Prepping Goes Establishment
With the increased risk and reality of terrorism — fueled by bad actors both inside and outside our borders — American utilities and the policy makers that govern them are looking hard at how to keep our electricity infrastructure safe. According to Wall Street Journal reports, a number of companies are in discussions about creating a “strategic reserve” of transformers and other associated equipment, stored in a secure location to replace equipment destroyed by either natural causes or more sinister forces.
As a former employee of a large utility in South Florida, I can attest to the fact that we were constantly in a state of preparation for worse-case scenarios, perhaps due to the fact that six months of the year our equipment was at risk from a simple Category 1 storm. We bragged to our customers about the resilience and reliability of our facilities, knowing that it was kinda true.
In reality, we fell short of taking some of the more extensive steps to ensure continuity of service in a disaster or, in the parlance of utility world, to harden our system entirely. Why?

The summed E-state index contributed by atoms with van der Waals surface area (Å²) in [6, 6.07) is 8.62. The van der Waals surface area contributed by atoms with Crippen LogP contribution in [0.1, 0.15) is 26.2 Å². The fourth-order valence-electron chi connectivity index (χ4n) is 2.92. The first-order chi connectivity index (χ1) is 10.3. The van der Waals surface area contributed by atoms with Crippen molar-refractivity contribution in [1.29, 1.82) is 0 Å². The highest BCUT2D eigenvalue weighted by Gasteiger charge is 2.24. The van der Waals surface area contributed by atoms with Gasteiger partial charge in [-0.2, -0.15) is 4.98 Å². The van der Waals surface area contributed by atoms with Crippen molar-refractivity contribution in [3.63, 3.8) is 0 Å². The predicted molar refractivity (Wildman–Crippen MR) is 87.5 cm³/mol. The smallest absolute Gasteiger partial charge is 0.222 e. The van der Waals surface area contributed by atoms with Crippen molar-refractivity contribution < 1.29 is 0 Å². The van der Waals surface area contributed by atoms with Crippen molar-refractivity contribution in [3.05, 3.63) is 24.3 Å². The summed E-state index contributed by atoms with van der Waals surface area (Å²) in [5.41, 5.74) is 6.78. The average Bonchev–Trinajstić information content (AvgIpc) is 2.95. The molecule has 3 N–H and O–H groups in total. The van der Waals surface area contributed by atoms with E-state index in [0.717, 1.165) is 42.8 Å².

The central challenge to being fully prepared was the cost associated with making sure hospitals and community shelters could function in an emergency, and that Miami Beach tattoo parlors or the large number of elderly surviving on iron lungs had reliable power. When the Public Service Commission directed us to make the system more resilient, those costs typically tracked right back to our customers, and no one liked that.
I say all that to make the point that some utilities are prepared, others, not so much, which brings us to the concept of a “strategic transformer reserve (STR).” The U.S. Government is studying the needs and supply chain problems for such a reserve. It has yet to mandate membership in an STR club, but if access to affordable healthcare is a right, shouldn’t access to affordable, resilient and reliable electricity be one too? If you choose to live in a flood plain, the law requires you to acquire Flood Insurance so why isn’t catastrophic insurance required of utilities in areas prone to extreme weather — like…say, the entire Earth?
Mainstream society often scoffs at “preppers,” those individual citizens who purchase and store food and equipment critical to survival in a grid down zombie apocalypse. There are even reality shows featuring these “oddities” in our society. But perhaps the prepper lifestyle is beginning to trickle up to the establishment — big utilities and the U.S. government. It’s about time.